1. Limited time only! Sign up for a free 30min personal tutor trial with Chegg Tutors
    Dismiss Notice
Dismiss Notice
Join Physics Forums Today!
The friendliest, high quality science and math community on the planet! Everyone who loves science is here!

How do I become a better student?

  1. Apr 8, 2015 #1
    Hi Everyone,

    I need some advice; I want to become a better student and I have no idea how to do it.

    One of the things that I need to work on is figuring out a different way to approach learning because what I'm doing is NOT working. I'll explain this in a second.

    Another area that I need to improve in is balancing class work. How do people take 3+ difficult classes at once and still get A's?

    I'm really frustrated right now. I just spent the last 3 weeks studying for my physics exam and I got an F. Here is what I did to study:
    I read the chapter, after I would go through and write the key concepts of the page on a sticky note. Then I would work the example problems in the chapter. If while working them out, make a mistake, I would write to the side what I did wrong and go through it again the right way. After all of this, I would work on problems from the end of the chapter.

    But obviously this isn't working for me. I'm a horrible test taker, but I don't want to use that as an excuse.

    As for the balancing act, I always tend to do more work in one class while putting my others are on the back burner. Then when something comes up in another class I work on that. This isn't good either.

    There is still time for me to improve, (I'm just starting my degree program) I just need guidance on how to get to where I want to be.

    I apologize if this is a little wonky... I'm posting this on my phone.
     
  2. jcsd
  3. Apr 8, 2015 #2

    Stephen Tashi

    User Avatar
    Science Advisor

    To get good advice, I suggest you give some problems from you physics exam and explain what mistakes you made.
     
  4. Apr 8, 2015 #3
    I second that. Did you think you got the problems on your test correct, or did you immediately know you wouldn't be able to answer them correctly?
     
  5. Apr 8, 2015 #4
    I thought that I had answered the questions correctly, but it wasn't until after I turned it in and was going over the problems in my head that I knew I messed up. There were a few multiple choice questions that confused me (and generally the multiple choice questions are about concepts).

    This is what has been happening with me though, I'll work really hard and study, do the homework, etc. but when test time comes I always forget something. It's not until after the test when I am calm, that I get all the answers right.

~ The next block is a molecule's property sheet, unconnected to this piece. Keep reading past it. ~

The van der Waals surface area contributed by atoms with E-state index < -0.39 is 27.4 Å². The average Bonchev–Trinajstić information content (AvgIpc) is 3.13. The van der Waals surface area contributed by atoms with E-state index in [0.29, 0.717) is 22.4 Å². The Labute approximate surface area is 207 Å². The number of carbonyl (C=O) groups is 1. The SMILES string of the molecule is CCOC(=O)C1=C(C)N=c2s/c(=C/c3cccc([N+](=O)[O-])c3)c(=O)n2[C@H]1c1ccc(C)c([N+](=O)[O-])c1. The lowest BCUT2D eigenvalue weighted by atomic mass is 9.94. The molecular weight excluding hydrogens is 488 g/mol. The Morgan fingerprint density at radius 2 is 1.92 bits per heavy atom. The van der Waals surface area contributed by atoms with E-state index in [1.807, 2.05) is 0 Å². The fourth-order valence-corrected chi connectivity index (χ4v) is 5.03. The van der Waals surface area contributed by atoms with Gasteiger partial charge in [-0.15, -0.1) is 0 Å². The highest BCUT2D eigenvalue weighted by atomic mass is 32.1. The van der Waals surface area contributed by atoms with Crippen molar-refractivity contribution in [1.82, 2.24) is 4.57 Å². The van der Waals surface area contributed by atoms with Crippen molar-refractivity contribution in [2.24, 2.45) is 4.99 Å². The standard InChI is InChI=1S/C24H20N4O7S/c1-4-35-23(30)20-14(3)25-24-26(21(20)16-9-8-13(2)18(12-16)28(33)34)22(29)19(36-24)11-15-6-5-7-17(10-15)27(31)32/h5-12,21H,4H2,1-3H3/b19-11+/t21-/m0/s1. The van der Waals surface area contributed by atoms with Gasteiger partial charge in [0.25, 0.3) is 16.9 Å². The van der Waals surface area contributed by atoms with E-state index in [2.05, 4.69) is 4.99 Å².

I don't know. How do you guys study? What is a good amount of time for someone to spend on a subject? Do you study the subject a little everyday?

    It isn't just about the test. I know that I could post the questions on here and we can comb through them, but I already did that by myself and with my professor. But I think that it is something more fundamental than that. I think that it has to do with my study habits. Maybe I'm not using my time wisely enough, or maybe I'm not spending ENOUGH time on this.

    Sure I'm frustrated right now, but for the sake of my future education I'm willing to take a bad test for the team if it means that I can become a better student from it.

    I need to figure out what isn't clicking; that is why I am hoping that people are willing to share their study habits with me. Or maybe help me figure out other ways to learn the material (other than what I'm doing), or point out a flaw in my current study plan.
     
  6. Apr 9, 2015 #5
    This book from Cal Newport is a popular resource:

    https://www.amazon.com/How-Become-Straight-A-Student-Unconventional/dp/0767922719

    This is the author's blog which basically has most of the contents of the book in it:

    http://calnewport.com/blog/category/tips-studying/

    http://calnewport.com/blog/category/tips-reading-assignments-problemsets/


    I'm a horrible test taker too, but what really helped me was realizing that practice doesn't make perfect, perfect practice makes perfect. Practice how you play essentially, what helped me improve was practicing taking tests under test conditions (ie with the time constraint, with or without formula sheets as the teacher administers the test, etc). Leading up to that I would do lots of problems, but I would use some sort of solution manual or solution guide to check my answers quickly and understanding the reasons why the solution writer took the steps that they did and how it applied to the material. Lots of people here suggest posting homework problems here, you can do that but I feel that's a bit of a waste of time when you could use a guide to check your answers while you're doing your problems in real time. I always felt reading the entire chapter was a bit of a waste of time too, I much preferred the short and sweet version of the material given by class notes, and the Schaum's outlines series of books gives that and large sections of solved problems to use for practice, they really helped me get better at problem solving, the one they wrote for university physics 1 and 2 is pretty good, I'm using it to study for the pgre myself:

    https://www.amazon.com/Schaums-Outl...+outline+physics+for+scientists+and+engineers

    Good luck.
     
    Last edited by a moderator: May 7, 2017
Know someone interested in this topic? Share this thread via Reddit, Google+, Twitter, or Facebook




Similar Discussions: How do I become a better student?
Loading...